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Determining degree of dissociation through conductivity

Dunn et al. | Jan 26, 2024

Determining degree of dissociation through conductivity

The authors looked at how molarity impacts the degree to which ionic compounds dissociate in solution. They found that lower molarities led to decreased conductivity of solutions in a manner that did not follow the theoretical predictions.

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Polluted water tested from the Potomac River affects invasive species plant growth

Chao et al. | Sep 20, 2023

Polluted water tested from the Potomac River affects invasive species plant growth
Image credit: Alex Korolkoff

Here recognizing the potential for pollution to impact the ecosystems of local waterways, the authors investigated the growth of tiger lilies, which are invasive to the Potomac River, in relation to the level of pollution. The authors report that increasing levels of pollution led to increased growth of the invasive species based on their study.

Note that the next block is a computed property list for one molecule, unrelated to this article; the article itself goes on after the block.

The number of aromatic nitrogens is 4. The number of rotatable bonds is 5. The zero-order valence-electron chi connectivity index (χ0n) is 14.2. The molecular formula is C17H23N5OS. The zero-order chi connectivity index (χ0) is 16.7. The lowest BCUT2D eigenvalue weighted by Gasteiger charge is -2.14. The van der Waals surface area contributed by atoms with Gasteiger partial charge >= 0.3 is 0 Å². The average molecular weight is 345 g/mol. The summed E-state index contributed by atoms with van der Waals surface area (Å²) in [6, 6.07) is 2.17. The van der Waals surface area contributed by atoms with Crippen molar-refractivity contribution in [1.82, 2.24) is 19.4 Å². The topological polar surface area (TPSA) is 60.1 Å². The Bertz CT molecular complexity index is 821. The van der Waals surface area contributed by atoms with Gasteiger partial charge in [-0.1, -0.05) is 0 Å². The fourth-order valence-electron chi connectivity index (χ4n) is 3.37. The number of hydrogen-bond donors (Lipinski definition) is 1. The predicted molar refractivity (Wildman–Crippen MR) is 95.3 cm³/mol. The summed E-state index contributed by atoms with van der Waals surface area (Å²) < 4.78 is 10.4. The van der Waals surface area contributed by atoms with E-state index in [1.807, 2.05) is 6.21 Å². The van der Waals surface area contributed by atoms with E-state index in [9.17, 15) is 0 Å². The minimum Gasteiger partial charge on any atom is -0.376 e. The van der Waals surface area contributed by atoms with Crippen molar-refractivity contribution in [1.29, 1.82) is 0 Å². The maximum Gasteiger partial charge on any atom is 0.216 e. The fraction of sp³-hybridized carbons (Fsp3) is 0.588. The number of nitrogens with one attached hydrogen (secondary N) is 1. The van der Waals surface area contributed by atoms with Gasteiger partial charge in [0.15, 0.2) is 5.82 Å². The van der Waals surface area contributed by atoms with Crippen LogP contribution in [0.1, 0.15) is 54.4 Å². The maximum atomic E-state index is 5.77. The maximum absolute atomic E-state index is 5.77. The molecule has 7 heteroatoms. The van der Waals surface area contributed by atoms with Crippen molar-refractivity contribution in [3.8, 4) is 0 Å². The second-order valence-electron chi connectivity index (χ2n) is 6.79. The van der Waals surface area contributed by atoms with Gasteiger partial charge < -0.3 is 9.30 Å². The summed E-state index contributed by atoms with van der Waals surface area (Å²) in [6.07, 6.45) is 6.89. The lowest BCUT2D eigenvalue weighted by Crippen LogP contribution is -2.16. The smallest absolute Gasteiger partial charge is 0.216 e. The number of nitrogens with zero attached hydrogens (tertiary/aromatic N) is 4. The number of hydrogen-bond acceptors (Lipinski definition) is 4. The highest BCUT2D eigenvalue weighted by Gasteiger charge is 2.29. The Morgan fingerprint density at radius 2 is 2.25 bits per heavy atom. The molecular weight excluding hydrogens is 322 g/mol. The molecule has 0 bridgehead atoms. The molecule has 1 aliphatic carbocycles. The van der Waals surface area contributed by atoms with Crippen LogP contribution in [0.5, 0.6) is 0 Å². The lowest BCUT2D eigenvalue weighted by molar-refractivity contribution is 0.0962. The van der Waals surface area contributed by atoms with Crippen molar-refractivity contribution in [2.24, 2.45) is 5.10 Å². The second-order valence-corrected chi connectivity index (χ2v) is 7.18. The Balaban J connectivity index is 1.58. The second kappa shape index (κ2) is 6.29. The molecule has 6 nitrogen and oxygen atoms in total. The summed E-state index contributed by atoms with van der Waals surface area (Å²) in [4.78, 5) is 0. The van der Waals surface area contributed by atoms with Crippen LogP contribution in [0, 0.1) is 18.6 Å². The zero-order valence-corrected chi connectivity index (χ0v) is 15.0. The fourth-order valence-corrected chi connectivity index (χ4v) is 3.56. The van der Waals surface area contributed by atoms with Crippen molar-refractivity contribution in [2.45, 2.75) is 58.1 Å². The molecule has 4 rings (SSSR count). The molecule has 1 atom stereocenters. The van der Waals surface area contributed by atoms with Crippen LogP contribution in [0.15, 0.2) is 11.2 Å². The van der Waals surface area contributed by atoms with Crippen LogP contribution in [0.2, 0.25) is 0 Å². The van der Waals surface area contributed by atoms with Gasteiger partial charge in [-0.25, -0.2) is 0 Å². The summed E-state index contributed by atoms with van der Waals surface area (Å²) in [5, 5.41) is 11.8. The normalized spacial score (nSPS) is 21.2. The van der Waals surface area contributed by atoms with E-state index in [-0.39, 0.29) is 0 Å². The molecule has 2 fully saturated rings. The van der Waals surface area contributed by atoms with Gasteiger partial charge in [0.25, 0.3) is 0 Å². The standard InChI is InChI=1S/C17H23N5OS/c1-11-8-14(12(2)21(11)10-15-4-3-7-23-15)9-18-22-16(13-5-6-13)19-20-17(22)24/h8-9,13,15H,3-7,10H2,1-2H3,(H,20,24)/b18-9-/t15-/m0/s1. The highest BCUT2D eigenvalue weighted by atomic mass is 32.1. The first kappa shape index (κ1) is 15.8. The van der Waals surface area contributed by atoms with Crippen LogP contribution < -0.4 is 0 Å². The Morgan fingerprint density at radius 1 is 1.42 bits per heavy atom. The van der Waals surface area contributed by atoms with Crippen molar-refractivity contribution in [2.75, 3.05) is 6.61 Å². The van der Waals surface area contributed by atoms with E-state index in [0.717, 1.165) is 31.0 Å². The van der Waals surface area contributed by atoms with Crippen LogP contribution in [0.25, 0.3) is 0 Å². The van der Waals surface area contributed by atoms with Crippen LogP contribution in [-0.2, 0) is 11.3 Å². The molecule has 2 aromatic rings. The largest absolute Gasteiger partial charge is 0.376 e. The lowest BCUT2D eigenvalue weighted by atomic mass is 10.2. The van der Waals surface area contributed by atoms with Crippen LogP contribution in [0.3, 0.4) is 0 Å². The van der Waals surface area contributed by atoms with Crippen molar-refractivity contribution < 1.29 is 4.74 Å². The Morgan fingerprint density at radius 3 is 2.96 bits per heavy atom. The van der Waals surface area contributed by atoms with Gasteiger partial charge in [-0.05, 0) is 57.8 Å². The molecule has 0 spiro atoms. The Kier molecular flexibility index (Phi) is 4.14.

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An improved video fingerprinting attack on users of the Tor network

Srikanth et al. | Mar 31, 2022

An improved video fingerprinting attack on users of the Tor network

The Tor network allows individuals to secure their online identities by encrypting their traffic, however it is vulnerable to fingerprinting attacks that threaten users' online privacy. In this paper, the authors develop a new video fingerprinting model to explore how well video streaming can be fingerprinted in Tor. They found that their model could distinguish which one of 50 videos a user was hypothetically watching on the Tor network with 85% accuracy, demonstrating that video fingerprinting is a serious threat to the privacy of Tor users.

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Comparing the Dietary Preference of Caenorhabditis elegans for Bacterial Probiotics vs. Escherichia coli.

Lulla et al. | Dec 18, 2020

Comparing the Dietary Preference of <i>Caenorhabditis elegans</i> for Bacterial Probiotics vs. <i>Escherichia coli</i>.

In this experiment, the authors used C. elegans as a simple model organism to observe the impact of probiotics on the human digestive system. The results of the experiments showed that the C. elegans were, on average, most present in Chobani cultures over other tested yogurts. While not statistically significant, these results still demonstrated that C. elegans might prefer Chobani cultures over other probiotic yogurts, which may also indicate greater gut benefits from Chobani over the other yogurt brands tested.

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